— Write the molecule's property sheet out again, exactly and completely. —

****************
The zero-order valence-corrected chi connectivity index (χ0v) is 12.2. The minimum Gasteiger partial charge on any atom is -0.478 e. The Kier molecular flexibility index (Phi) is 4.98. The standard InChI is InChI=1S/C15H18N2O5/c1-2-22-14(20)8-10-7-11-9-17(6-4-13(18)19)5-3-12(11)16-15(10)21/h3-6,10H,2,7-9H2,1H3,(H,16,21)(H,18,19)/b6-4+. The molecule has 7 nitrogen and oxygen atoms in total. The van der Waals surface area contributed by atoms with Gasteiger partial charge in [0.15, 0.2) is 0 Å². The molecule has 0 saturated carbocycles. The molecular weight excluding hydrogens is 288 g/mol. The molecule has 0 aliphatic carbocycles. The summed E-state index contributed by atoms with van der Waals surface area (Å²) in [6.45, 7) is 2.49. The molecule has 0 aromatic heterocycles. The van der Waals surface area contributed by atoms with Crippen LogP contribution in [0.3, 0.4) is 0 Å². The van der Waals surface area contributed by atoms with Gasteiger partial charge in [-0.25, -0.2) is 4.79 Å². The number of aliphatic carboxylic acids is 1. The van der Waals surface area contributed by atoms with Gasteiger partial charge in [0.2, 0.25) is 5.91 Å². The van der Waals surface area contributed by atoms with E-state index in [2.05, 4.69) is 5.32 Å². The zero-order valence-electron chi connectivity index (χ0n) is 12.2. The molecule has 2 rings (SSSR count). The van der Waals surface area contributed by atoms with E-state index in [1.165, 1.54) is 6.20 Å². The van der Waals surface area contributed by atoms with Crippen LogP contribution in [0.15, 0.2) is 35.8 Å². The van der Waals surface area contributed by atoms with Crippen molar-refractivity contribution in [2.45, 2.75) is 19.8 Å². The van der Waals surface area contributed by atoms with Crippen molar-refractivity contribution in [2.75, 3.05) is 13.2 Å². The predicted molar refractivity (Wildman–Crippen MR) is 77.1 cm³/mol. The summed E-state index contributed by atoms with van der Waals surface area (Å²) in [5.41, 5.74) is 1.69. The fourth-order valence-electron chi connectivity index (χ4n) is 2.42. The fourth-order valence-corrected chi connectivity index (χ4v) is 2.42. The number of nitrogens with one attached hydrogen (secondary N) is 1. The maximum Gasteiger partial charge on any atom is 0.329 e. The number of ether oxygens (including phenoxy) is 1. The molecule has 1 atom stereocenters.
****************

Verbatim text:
The zero-order valence-corrected chi connectivity index (χ0v) is 12.2. The minimum Gasteiger partial charge on any atom is -0.478 e. The Kier molecular flexibility index (Phi) is 4.98. The standard InChI is InChI=1S/C15H18N2O5/c1-2-22-14(20)8-10-7-11-9-17(6-4-13(18)19)5-3-12(11)16-15(10)21/h3-6,10H,2,7-9H2,1H3,(H,16,21)(H,18,19)/b6-4+. The molecule has 7 nitrogen and oxygen atoms in total. The van der Waals surface area contributed by atoms with Gasteiger partial charge in [0.15, 0.2) is 0 Å². The molecule has 0 saturated carbocycles. The molecular weight excluding hydrogens is 288 g/mol. The molecule has 0 aliphatic carbocycles. The summed E-state index contributed by atoms with van der Waals surface area (Å²) in [6.45, 7) is 2.49. The molecule has 0 aromatic heterocycles. The van der Waals surface area contributed by atoms with Crippen LogP contribution in [0.3, 0.4) is 0 Å². The van der Waals surface area contributed by atoms with Gasteiger partial charge in [-0.25, -0.2) is 4.79 Å². The number of aliphatic carboxylic acids is 1. The van der Waals surface area contributed by atoms with Gasteiger partial charge in [0.2, 0.25) is 5.91 Å². The van der Waals surface area contributed by atoms with E-state index in [2.05, 4.69) is 5.32 Å². The zero-order valence-electron chi connectivity index (χ0n) is 12.2. The molecule has 2 rings (SSSR count). The van der Waals surface area contributed by atoms with E-state index in [1.165, 1.54) is 6.20 Å². The van der Waals surface area contributed by atoms with Crippen LogP contribution in [0.15, 0.2) is 35.8 Å². The van der Waals surface area contributed by atoms with Crippen molar-refractivity contribution in [2.45, 2.75) is 19.8 Å². The van der Waals surface area contributed by atoms with Crippen molar-refractivity contribution in [2.75, 3.05) is 13.2 Å². The predicted molar refractivity (Wildman–Crippen MR) is 77.1 cm³/mol. The summed E-state index contributed by atoms with van der Waals surface area (Å²) in [5.41, 5.74) is 1.69. The fourth-order valence-electron chi connectivity index (χ4n) is 2.42. The fourth-order valence-corrected chi connectivity index (χ4v) is 2.42. The number of nitrogens with one attached hydrogen (secondary N) is 1. The maximum Gasteiger partial charge on any atom is 0.329 e. The number of ether oxygens (including phenoxy) is 1. The molecule has 1 atom stereocenters.